With this in mind, at Frontier we backed Driav, a business focused finding a solution to mitigate insurance risk for just this eventuality.  This is a complicated problem to solve and requires all kinds of insight, driven by a combination of technology in the automobile, integrated with a completely new road map for insurance companies and auto manufacturers.  We think the team at Driav is poised to help the autonomous vehicle vision come to life, safely, and we are excited to have given them the important fuel they required for timely commercialization.  More to come soon on autonomous vehicles. 

Profile of the Progression of a Portfolio Company

By David Cremin

The link below takes you to an interview with the founder and CEO of one of our previous portfolio companies, Ryan Born, from AudioMicro. His interview tells the story of AudioMicro and the twists and turns it took on the path to a successful exit. If you're listening to the recording, you can hear the humorous story of how Ryan met us at about minute 17.

Click here for the interview.....

Inflection Point

By David Cremin

The wrong answer: “we’re raising money for 18 months of runway.”  The other wrong answer:  “we’ll hire sales and marketing and engineering…”  

Let’s play Jeopardy, what is the question?  

The question is: “how much money are you raising and why?”  But your answers above aren’t quite what we’re looking for when we ask that question; however, they are the answers I most often receive.  

Building companies is not about months. It’s about achievements. Milestones. Completion of major goals. Everyone around the table must understand and believe in some set of goals that, if achieved, will likely raise the perceived value of your company.  A next phase. A moment of optionality.  That is your company’s inflection point. You’re raising capital to achieve this inflection point!; btw, you should also be raising enough capital to have cash in the bank at that moment, so you have time to think about your options and execute on them.  If everyone agrees on the goals, then imagining and executing on the tactics to get there is transparent, and trackable, which keeps everyone on the same page from the top to the bottom of your company.  Only then, when your goals and tactics are clear, should you work backwards on the time you need to achieve these important goals, and tactics required to achieve them.  It may be 18 months, it may be 6 months.  Tailor your capitalization strategy accordingly.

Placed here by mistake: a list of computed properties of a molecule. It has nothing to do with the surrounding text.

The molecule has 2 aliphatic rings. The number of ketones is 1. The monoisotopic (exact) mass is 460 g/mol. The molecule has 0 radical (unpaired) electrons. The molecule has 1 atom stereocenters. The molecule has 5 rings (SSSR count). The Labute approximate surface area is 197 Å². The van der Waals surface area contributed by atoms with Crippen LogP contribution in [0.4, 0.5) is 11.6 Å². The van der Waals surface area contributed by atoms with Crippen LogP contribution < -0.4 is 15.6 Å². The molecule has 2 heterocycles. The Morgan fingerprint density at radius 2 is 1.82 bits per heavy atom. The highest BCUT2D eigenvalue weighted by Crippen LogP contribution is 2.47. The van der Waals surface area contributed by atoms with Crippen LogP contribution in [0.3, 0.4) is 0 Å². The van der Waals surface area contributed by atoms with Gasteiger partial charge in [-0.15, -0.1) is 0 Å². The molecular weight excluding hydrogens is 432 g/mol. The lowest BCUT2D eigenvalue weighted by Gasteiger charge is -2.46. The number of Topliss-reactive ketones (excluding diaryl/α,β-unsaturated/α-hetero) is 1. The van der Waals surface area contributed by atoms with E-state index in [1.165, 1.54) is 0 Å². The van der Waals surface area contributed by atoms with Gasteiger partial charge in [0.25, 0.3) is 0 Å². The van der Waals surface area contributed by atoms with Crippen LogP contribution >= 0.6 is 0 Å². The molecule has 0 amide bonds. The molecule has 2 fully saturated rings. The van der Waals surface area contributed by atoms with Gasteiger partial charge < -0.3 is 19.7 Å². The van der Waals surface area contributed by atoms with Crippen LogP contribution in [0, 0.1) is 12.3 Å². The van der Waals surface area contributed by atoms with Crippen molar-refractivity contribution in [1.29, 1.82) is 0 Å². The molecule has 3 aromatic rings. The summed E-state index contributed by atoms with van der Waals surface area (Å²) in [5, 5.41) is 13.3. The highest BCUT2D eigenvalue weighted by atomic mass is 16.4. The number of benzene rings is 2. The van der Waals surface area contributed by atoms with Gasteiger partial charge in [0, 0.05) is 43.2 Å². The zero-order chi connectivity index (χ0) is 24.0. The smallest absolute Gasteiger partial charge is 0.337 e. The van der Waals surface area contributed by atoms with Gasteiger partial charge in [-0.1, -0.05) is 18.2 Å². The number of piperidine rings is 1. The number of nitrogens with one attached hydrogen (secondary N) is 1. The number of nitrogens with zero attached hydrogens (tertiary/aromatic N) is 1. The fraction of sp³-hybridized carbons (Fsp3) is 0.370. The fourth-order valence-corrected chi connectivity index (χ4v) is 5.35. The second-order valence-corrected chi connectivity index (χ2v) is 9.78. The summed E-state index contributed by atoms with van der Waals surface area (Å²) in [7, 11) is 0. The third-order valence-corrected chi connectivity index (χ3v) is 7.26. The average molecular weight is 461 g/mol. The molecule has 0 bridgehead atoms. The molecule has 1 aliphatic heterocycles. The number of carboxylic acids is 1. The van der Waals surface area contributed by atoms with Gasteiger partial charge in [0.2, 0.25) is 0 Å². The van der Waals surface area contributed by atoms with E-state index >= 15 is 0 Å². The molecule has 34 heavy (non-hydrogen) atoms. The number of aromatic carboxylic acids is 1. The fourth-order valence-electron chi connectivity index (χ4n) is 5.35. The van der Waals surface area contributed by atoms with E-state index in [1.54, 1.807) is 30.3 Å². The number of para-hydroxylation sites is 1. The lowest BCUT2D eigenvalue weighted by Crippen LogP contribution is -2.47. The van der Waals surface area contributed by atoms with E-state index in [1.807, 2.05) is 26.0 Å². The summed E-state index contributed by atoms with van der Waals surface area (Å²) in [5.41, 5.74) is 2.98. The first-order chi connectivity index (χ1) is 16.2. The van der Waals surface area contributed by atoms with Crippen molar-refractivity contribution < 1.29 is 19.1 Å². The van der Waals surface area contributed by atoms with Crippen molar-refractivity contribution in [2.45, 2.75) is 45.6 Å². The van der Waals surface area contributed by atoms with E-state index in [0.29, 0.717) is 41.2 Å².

Therefore, when asked the question, how much and why, here’s the sort of answer I wish we received:

  • Here are the 2 or 3 goals we are going to achieve; if we achieve them we will have proven that our business is valuable because…
  • We will then have options to raise more capital, or sell the company, (or also be cash flow positive, unlikely in most companies, but provides the most complete optionality)
  • Our cash flow forecasts suggest we can achieve these goals, and we will have 6 months of cash in the bank at the time they are achieved, so we’ll be in great shape to make important strategic decisions

When I hear this kind of response from an entrepreneur, I know she is thinking about value creation, and how venture capital relates to it.  She is thinking about the inflection point.